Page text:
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For their own good
Fifty years ago, they were screwed-up kids sent to the Florida School for Boys to be straightened out. But now they are screwed-up men, scarred by the whippings they endured. Read the story and see a video and portrait gallery.
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Nigerian ready to provide muscle for 'Noles
By BRIAN LANDMAN
Published November 12, 2006
TALLAHASSEE - Away from the basketball court, Florida State's Uche Echefu has the ever-present smile of a groom at his wedding reception.
"He's always laughing, always giggling and making jokes," senior forward Al Thornton said.
Away from the court, Echefu is polite, a "yes sir, no sir" kid who offers up the comfy chair to an elder or, even, a reporter in town for a preseason interview.
"He's respectful in every sense," coach Leonard Hamilton said. "He's a real gentleman off the court."
But don't be fooled. There is another side to his personality that comes out on the court.
There, he's more stone-faced and far less genteel. Good thing for the Seminoles, who open the season tonight against McNeese State. With Alexander Johnson's early exit to the NBA and the loss of 7-foot signee Jonathan Kreft to legal problems, the Seminoles are thin on big bodies. They need the 6-foot-9, 225-pound sophomore forward from Lagos, Nigeria, to provide some physical toughness.
"I don't feel any pressure," he said, shrugging. "I just think it's time for me to step out of my comfort zone and do what's going to help the team win."
Out of Africa
Like many in his country, Uche Echefu pronounced Ooh-chay Etch-a-foo grew up playing soccer. He didn't realize the joy of dribbling with his hands until he was 14.
"I got taller than my teammates and people kept telling me try out basketball. So I did," he said.
He was merely 6-5 at that age and his athletic ability and size translated well into a sport that is mushrooming in popularity in Nigeria. He soon aimed to follow the lead of a countryman who began his athletic career in soccer and moved to basketball in the United States, Hakeem Olajuwon.
Echefu, a devout Christian who's focused on his academics (it was a deal-breaker with his parents that he had to earn a college degree or they wouldn't allow him to leave), found his way to Montrose Christian in Rockville, Md., to play for renowned prep coach Stu Vetter.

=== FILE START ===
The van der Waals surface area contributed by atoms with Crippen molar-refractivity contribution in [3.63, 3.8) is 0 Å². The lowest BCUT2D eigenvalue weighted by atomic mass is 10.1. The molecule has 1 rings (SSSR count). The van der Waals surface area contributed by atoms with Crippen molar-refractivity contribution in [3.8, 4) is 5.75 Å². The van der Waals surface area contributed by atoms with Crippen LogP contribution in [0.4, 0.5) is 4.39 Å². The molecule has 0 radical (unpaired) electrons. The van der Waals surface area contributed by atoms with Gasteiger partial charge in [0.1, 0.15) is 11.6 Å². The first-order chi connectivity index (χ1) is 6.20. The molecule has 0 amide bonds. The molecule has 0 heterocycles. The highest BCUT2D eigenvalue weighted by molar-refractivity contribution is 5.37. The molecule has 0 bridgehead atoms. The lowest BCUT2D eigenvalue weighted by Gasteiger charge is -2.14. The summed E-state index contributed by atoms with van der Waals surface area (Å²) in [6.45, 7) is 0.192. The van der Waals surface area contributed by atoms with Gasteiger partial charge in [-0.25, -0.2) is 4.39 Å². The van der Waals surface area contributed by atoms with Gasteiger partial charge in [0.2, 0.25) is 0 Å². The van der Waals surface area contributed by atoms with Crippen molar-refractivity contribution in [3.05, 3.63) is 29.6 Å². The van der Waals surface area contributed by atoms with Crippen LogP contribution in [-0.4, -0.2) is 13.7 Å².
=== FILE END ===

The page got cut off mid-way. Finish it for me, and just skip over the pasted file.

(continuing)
Living with a family friend but away from his family and home wasn't easy. His parents, who own a restaurant, and a brother and three sisters are still there.
"The first couple of months, it was miserable for me. I wanted to go back, but I made up my mind to stay so I could get a quality education and use that in the future," he said.
He adjusted - although he occasionally pines for home cooking - rather nicely both off and on the court. He was graduated with a 3.4 GPA and, as a senior, he was named the Gatorade player of the year in Maryland and one of the nation's top prospects. He had offers from North Carolina, Kentucky and Maryland, but the familial bond he felt with the FSU coaches meant more than championship banners.
"That's a testimony to the type of person Uche is," Vetter said. "He's got a lot of depth to him."
A new hope
Despite his accolades, Echefu, 20, a business management major, played sparingly last season behind Johnson and senior Diego Romero. But few fans realized he played a good portion of the season with the pain of a slipped disc in his lower back. He had surgery in the summer and is pain-free.
"You can definitely tell he's feeling a lot better; he's more explosive," Thornton said. "The big thing from last year is he's just a lot more confident."
Hamilton isn't expecting Echefu to be his primary scorer; he has Thornton and guards Toney Douglas, now eligible after sitting out a year when he transferred from Auburn, and Isaiah Swann and Jason Rich for that. But Echefu has a soft shooting touch from 15 feet and can rebound, use his quickness to defend and pass the ball well.
"There's still things that he's learning about the game, but he's improving by leaps and bounds," Hamilton said. "He's hard working, he holds himself accountable for everything required of him and you're not going to find a better person who represents what (college) athletics should stand for than Uche."